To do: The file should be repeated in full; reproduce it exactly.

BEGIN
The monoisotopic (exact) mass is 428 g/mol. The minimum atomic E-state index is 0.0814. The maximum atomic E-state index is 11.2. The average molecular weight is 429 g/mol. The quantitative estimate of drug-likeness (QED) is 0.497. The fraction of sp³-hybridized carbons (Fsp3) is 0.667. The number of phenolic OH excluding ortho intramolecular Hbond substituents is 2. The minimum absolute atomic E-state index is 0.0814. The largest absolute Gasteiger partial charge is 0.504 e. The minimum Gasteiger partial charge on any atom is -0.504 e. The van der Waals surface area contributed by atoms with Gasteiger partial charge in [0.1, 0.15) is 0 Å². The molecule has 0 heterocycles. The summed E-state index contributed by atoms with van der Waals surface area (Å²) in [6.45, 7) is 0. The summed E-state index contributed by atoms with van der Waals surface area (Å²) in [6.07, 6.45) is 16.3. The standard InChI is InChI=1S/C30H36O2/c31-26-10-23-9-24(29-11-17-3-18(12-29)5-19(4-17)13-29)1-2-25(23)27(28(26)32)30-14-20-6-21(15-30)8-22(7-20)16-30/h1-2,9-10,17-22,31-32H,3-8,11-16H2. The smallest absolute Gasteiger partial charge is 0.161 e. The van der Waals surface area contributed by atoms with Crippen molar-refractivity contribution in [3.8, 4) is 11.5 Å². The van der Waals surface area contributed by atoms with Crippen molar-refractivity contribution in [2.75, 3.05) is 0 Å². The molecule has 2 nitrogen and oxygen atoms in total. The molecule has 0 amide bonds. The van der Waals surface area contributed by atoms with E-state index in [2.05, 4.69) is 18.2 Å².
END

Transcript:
The monoisotopic (exact) mass is 428 g/mol. The minimum atomic E-state index is 0.0814. The maximum atomic E-state index is 11.2. The average molecular weight is 429 g/mol. The quantitative estimate of drug-likeness (QED) is 0.497. The fraction of sp³-hybridized carbons (Fsp3) is 0.667. The number of phenolic OH excluding ortho intramolecular Hbond substituents is 2. The minimum absolute atomic E-state index is 0.0814. The largest absolute Gasteiger partial charge is 0.504 e. The minimum Gasteiger partial charge on any atom is -0.504 e. The van der Waals surface area contributed by atoms with Gasteiger partial charge in [0.1, 0.15) is 0 Å². The molecule has 0 heterocycles. The summed E-state index contributed by atoms with van der Waals surface area (Å²) in [6.45, 7) is 0. The summed E-state index contributed by atoms with van der Waals surface area (Å²) in [6.07, 6.45) is 16.3. The standard InChI is InChI=1S/C30H36O2/c31-26-10-23-9-24(29-11-17-3-18(12-29)5-19(4-17)13-29)1-2-25(23)27(28(26)32)30-14-20-6-21(15-30)8-22(7-20)16-30/h1-2,9-10,17-22,31-32H,3-8,11-16H2. The smallest absolute Gasteiger partial charge is 0.161 e. The van der Waals surface area contributed by atoms with Crippen molar-refractivity contribution in [3.8, 4) is 11.5 Å². The van der Waals surface area contributed by atoms with Crippen molar-refractivity contribution in [2.75, 3.05) is 0 Å². The molecule has 2 nitrogen and oxygen atoms in total. The molecule has 0 amide bonds. The van der Waals surface area contributed by atoms with E-state index in [2.05, 4.69) is 18.2 Å².